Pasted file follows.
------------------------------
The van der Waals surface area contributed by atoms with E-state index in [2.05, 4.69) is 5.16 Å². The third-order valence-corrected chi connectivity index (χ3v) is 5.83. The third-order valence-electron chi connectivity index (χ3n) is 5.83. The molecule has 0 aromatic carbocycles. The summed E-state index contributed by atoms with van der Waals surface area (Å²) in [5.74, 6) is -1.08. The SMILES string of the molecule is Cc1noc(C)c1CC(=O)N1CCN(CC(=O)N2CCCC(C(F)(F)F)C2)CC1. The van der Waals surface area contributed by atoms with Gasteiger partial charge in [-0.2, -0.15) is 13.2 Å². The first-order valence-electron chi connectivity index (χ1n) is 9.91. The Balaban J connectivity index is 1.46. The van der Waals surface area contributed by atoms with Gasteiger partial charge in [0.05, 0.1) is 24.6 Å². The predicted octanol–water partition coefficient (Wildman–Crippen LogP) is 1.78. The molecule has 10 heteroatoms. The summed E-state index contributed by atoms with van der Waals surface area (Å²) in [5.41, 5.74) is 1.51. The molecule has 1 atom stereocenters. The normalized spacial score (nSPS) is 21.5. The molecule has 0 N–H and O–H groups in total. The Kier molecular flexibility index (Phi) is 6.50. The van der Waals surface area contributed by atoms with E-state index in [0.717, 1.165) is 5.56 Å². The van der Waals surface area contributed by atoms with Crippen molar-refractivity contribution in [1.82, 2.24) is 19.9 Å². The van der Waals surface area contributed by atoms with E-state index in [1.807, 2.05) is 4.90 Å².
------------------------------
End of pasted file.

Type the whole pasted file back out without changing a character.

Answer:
The van der Waals surface area contributed by atoms with E-state index in [2.05, 4.69) is 5.16 Å². The third-order valence-corrected chi connectivity index (χ3v) is 5.83. The third-order valence-electron chi connectivity index (χ3n) is 5.83. The molecule has 0 aromatic carbocycles. The summed E-state index contributed by atoms with van der Waals surface area (Å²) in [5.74, 6) is -1.08. The SMILES string of the molecule is Cc1noc(C)c1CC(=O)N1CCN(CC(=O)N2CCCC(C(F)(F)F)C2)CC1. The van der Waals surface area contributed by atoms with Gasteiger partial charge in [-0.2, -0.15) is 13.2 Å². The first-order valence-electron chi connectivity index (χ1n) is 9.91. The Balaban J connectivity index is 1.46. The van der Waals surface area contributed by atoms with Gasteiger partial charge in [0.05, 0.1) is 24.6 Å². The predicted octanol–water partition coefficient (Wildman–Crippen LogP) is 1.78. The molecule has 10 heteroatoms. The summed E-state index contributed by atoms with van der Waals surface area (Å²) in [5.41, 5.74) is 1.51. The molecule has 1 atom stereocenters. The normalized spacial score (nSPS) is 21.5. The molecule has 0 N–H and O–H groups in total. The Kier molecular flexibility index (Phi) is 6.50. The van der Waals surface area contributed by atoms with E-state index in [0.717, 1.165) is 5.56 Å². The van der Waals surface area contributed by atoms with Crippen molar-refractivity contribution in [1.82, 2.24) is 19.9 Å². The van der Waals surface area contributed by atoms with E-state index in [1.807, 2.05) is 4.90 Å².